What is Mechanical Engineering?

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What is Mechanical Engineering?
Mechanical Engineering is the profession related to the study and use of machines.
A machine transforms, transmits, or uses energy, force or motion for a specific purpose

• Machines range from mechanical pencils to automobiles to the human body •Machines are designed to fulfill some function (design) •Machines require power (thermodynamics, combustion) •Machines pollute (air pollution control) •Machines make heat that has to be removed (heat transfer and fluid mechanics)

•Machines move, so their motion must be understood (kinematics, dynamics) and controlled (controls) •Motions are resisted by surrounding air or fluid (fluids) •Machines must be constructed (manufacturing) •Machines have to be made from something (materials)

Where Do Mechanical Engineers work?
• Automotive industry • Power generation industry ($200 billion) • Manufacturing (computers to valves) • Aerospace and Defense • Robotics • Air pollution control • Oil industry • Consulting firms

What would you study?
• Calculus and Differential Equations • Physics and Chemistry • Humanities and Social Science • Communication • Engineering Fundamentals (Statics, Fluid
Mechanics, Dynamics, Thermodynamics, Heat Transfer, Circuits, Materials, Strengths, Kinematics, Controls, Vibrations)

• Design • Technical Electives (Engineering Economics,
Combustion, Robotics, Air Pollution Control, Mechatronics)

Characteristics of a Mechanical Engineer
• Capable communicator • Willing to do hands-on work • Affinity for machines • Strong interest in math and science • Innovative problem solver

Automotive Engineering Design & Manufacturing

Automotive Engineering Engines and Power Transmission

Manual Transmission – Engaging First Gear

Manual Transmission Details

Spur Gears Synchronizer

Vehicle Stability and Control

ME and Multidisciplinary Student Organizations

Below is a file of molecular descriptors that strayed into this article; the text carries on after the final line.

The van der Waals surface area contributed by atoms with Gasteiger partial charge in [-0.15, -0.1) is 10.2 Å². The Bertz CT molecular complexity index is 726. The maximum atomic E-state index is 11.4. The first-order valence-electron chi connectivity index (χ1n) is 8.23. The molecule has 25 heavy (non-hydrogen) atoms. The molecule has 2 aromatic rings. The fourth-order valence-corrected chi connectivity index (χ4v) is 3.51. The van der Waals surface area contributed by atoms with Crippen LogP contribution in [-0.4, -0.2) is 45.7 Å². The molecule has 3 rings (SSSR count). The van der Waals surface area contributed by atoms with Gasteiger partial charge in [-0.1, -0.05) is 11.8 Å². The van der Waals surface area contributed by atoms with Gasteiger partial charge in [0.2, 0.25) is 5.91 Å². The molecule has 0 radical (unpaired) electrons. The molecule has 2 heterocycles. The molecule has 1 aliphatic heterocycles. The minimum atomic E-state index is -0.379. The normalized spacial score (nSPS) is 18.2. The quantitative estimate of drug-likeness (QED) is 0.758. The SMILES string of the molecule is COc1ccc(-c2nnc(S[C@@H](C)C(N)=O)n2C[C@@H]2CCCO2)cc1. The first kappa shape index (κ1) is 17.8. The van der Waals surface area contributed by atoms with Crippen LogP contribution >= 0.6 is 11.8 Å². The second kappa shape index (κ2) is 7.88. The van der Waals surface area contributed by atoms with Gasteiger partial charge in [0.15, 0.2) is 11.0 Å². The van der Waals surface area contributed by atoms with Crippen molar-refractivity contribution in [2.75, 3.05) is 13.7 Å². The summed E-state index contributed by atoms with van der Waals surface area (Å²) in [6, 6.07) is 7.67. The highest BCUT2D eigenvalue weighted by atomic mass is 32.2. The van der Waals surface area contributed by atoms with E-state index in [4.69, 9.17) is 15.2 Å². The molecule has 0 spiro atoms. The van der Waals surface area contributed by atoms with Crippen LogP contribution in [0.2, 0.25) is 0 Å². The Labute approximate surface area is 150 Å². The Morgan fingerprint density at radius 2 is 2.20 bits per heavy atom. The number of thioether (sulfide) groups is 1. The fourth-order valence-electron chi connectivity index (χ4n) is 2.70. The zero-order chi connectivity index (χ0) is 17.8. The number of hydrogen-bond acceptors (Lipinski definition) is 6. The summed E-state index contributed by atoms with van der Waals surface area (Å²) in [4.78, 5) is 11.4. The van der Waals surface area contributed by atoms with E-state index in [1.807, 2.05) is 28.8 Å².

• Ebobcat, Electric Bobcat Racing Team • SAE, Society of Automotive Engineers • ASME, American Society of Mechanical Engineers • Aeromobile, NASA Revolutionary Vehicle Design Competition Team • EWB-ohio, Engineers without Borders • Robocup Contact me for details on getting involved!

Dr. Greg Kremer, Faculty Team Leader

What is the Electric Bobcat Racing Team?
A multidisciplinary team of engineering and technology students that construct a highperformance battery-powered electric race car • • • • • • Mechanical Engineering Electrical Engineering Industrial Technology Industrial & Manufacturing Systems Engineering Others from University are welcome ~ 30 active members

What does the Electric Bobcat Team Do?
We start with an empty Formula Lightning © chassis

Here is a picture of our Formula Lightning © chassis near the beginning of the rebuild

Students (with limited assistance from advisors) • Design • Produce and/or purchase • Install an electromechanical drive train in the chassis

The Electric Vehicle is raced by a professional driver against 12 other teams in the UCEVRT, including Ohio State University University of Notre Dame West Virginia University Brigham Young University

Electric Vehicle Design Issues
Battery Assembly Coupler Transmission


AC Motor

Motor Curve
180 160 140
T o rq u e [ft-lb s], Po w er [h p ]